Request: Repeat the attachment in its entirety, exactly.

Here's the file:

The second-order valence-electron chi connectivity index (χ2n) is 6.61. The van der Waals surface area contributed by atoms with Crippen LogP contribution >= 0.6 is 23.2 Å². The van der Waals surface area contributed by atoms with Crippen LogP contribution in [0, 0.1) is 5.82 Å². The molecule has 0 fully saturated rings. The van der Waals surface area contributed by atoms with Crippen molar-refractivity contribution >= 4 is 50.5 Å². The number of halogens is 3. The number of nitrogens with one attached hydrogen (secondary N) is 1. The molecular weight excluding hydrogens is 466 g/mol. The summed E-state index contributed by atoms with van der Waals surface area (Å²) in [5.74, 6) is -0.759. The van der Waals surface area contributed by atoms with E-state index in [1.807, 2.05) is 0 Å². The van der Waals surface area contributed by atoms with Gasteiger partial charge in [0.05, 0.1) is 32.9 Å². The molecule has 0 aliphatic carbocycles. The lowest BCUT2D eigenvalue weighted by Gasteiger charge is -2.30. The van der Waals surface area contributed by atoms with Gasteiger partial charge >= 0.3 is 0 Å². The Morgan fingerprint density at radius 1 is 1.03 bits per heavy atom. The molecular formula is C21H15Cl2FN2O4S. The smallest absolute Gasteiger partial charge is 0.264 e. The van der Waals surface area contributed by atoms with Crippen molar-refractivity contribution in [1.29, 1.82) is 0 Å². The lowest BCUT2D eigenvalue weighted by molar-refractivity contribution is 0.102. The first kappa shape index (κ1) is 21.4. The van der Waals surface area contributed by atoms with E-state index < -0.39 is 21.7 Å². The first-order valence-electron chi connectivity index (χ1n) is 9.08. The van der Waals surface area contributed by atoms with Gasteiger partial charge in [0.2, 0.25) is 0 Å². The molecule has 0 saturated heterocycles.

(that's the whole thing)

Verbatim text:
The second-order valence-electron chi connectivity index (χ2n) is 6.61. The van der Waals surface area contributed by atoms with Crippen LogP contribution >= 0.6 is 23.2 Å². The van der Waals surface area contributed by atoms with Crippen LogP contribution in [0, 0.1) is 5.82 Å². The molecule has 0 fully saturated rings. The van der Waals surface area contributed by atoms with Crippen molar-refractivity contribution >= 4 is 50.5 Å². The number of halogens is 3. The number of nitrogens with one attached hydrogen (secondary N) is 1. The molecular weight excluding hydrogens is 466 g/mol. The summed E-state index contributed by atoms with van der Waals surface area (Å²) in [5.74, 6) is -0.759. The van der Waals surface area contributed by atoms with E-state index in [1.807, 2.05) is 0 Å². The van der Waals surface area contributed by atoms with Gasteiger partial charge in [0.05, 0.1) is 32.9 Å². The molecule has 0 aliphatic carbocycles. The lowest BCUT2D eigenvalue weighted by Gasteiger charge is -2.30. The van der Waals surface area contributed by atoms with Gasteiger partial charge >= 0.3 is 0 Å². The Morgan fingerprint density at radius 1 is 1.03 bits per heavy atom. The molecular formula is C21H15Cl2FN2O4S. The smallest absolute Gasteiger partial charge is 0.264 e. The van der Waals surface area contributed by atoms with Crippen molar-refractivity contribution in [1.29, 1.82) is 0 Å². The lowest BCUT2D eigenvalue weighted by molar-refractivity contribution is 0.102. The first kappa shape index (κ1) is 21.4. The van der Waals surface area contributed by atoms with E-state index < -0.39 is 21.7 Å². The first-order valence-electron chi connectivity index (χ1n) is 9.08. The van der Waals surface area contributed by atoms with Gasteiger partial charge in [0.2, 0.25) is 0 Å². The molecule has 0 saturated heterocycles.